The Cowboys #6
On Sale: August 1, 1999
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I've been told that my heroes ought to be rougher, more
dangerous, more brooding, but that goes against the grain
of my Southern upbringing. Southern men can be total
bastards to each other, but you treat a woman special.
After all, she is, or will be, somebody's mamma, and
mothers are sacred to a true Southerner
I guess that's a little bit how Pete Jernigan, the hero of
The Cowboys: PETE, feels about Anne Thompson. That's what
causes him to assume the identity of a dead man, to
pretend to be her husband, so he can save her from a
forced marriage to a savage old womanizer. Only trouble
is, once he's told the lie, he's stuck with it. If he
tells the truth, everybody loses. Then a rival is murdered
right under his own roof and Pete is the prime suspect.
Pete knows he ought to tell Anne the truth and leave
before she falls in love with him. He has to leave before
he runs out of excuses not to consummate their marriage.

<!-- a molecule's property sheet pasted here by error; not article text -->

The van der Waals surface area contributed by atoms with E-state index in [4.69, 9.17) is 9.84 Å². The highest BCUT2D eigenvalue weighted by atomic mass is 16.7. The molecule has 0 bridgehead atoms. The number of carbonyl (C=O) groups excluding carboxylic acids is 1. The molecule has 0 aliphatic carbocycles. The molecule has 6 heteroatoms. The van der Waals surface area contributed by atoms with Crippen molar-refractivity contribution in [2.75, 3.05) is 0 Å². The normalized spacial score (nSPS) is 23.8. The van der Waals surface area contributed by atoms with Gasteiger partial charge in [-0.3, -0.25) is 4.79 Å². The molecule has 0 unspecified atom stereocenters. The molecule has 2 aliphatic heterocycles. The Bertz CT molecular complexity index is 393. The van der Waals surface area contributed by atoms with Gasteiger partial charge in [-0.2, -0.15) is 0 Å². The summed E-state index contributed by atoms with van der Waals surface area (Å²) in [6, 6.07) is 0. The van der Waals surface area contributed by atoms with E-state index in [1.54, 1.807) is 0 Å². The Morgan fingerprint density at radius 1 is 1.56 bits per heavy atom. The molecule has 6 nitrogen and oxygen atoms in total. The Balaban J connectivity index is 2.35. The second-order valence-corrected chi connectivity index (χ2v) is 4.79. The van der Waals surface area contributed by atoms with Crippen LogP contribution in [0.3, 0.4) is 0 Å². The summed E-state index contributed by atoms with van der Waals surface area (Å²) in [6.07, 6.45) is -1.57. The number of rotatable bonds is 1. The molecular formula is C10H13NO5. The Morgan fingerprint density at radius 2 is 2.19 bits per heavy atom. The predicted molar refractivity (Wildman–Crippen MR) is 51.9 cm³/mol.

But he can't leave without putting her in danger, giving
up his search for the money stolen from him (the reason
that brought him to the ranch in the first place), and
practically confessing to the murder of the man he's
impersonating. It becomes even more complicated when Pete
finds himself falling in love with Anne. His honor demands
one thing, his body and emotions the opposite. No matter
which he chooses, he loses.
Pete's not your typical, all-conquering hero. Pete acts
and speaks before he thinks which has gotten him in
trouble his whole life. His adopted family considered him
something of a burden because he used to be little and
they were always having to bail him out of trouble his
mouth got him into. But he's grown up now, and Anne thinks
he's perfect, that he can fix any difficulty, figure out
any problem. Pete tries mightily to live up to this
flattering picture of himself. And he does pretty well
until he falls into the clutches of the real villain. Then
it's time for Anne to discover she's not so helpless as
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